A.L. Kennedy   For the Relief of Unbearable Urges  
Nathan Englander    
For the Relief of Unbearable Urges: a reading

Nathan Englander: an interview

For the Relief of Unbearable Urges: an excerpt

  Nathan Englander's astonishing debut story collection, For the Relief of Unbearable Urges, is the kind of book that sends a chill up an avid reader's spine. Reading through these nine remarkable stories, it's hard to imagine that this wise and compassionate author is just twenty-nine years old. Though set in the tightly-knit world of Orthodox Judaism, the stories are universal, irreverent, and have a classic feel to them. Frequent comparisons to Bernard Malamud and Isaac Bashevis Singer are well-deserved, but Englander clearly has his own distinctive voice, full of exuberance and grace.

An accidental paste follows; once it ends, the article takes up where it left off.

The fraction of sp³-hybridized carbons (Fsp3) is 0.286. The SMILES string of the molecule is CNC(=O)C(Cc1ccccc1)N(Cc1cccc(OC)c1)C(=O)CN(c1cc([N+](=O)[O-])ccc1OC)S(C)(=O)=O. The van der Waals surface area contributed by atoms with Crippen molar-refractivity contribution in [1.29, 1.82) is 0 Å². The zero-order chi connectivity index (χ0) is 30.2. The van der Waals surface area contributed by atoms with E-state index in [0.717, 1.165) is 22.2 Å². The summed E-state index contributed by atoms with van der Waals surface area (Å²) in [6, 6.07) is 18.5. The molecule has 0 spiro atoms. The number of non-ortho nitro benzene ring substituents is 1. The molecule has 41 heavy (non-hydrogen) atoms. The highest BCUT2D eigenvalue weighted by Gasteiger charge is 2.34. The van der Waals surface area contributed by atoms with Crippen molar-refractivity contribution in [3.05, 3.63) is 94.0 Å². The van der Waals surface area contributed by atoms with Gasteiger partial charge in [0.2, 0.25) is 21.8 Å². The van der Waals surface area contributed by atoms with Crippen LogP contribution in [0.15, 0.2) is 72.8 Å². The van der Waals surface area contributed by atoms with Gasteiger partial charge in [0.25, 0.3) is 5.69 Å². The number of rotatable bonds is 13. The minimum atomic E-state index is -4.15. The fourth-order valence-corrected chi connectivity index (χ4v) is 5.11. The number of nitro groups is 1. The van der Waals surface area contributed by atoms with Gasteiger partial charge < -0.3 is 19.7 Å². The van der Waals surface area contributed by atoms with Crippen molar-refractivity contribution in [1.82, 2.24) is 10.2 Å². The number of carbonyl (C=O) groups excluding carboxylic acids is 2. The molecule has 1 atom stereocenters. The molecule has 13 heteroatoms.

In "The Twenty-seventh Man" a Kafka-esque clerical error lands an unknown author in prison with twenty-six famous writers, awaiting Stalin's order for their execution. "The Tumblers," is the fable-like story of a group of Polish Jews who evade certain death at Aushwitz by getting on the wrong train, one filled with circus performers, and transforming themselves into acrobats to save their lives. In stories that span continents and display a wondrous imagination, For the Relief of Unbearable Urges dazzles and delights, heralding the debut of a truly gifted new writer.

In this issue of Bold Type you'll find an interview with Nathan Englander, a short story from For the Relief of Unbearable Urges, and an audio reading of another story by the author.
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  Photo of Nathan Englander copyright © Brian Tarr

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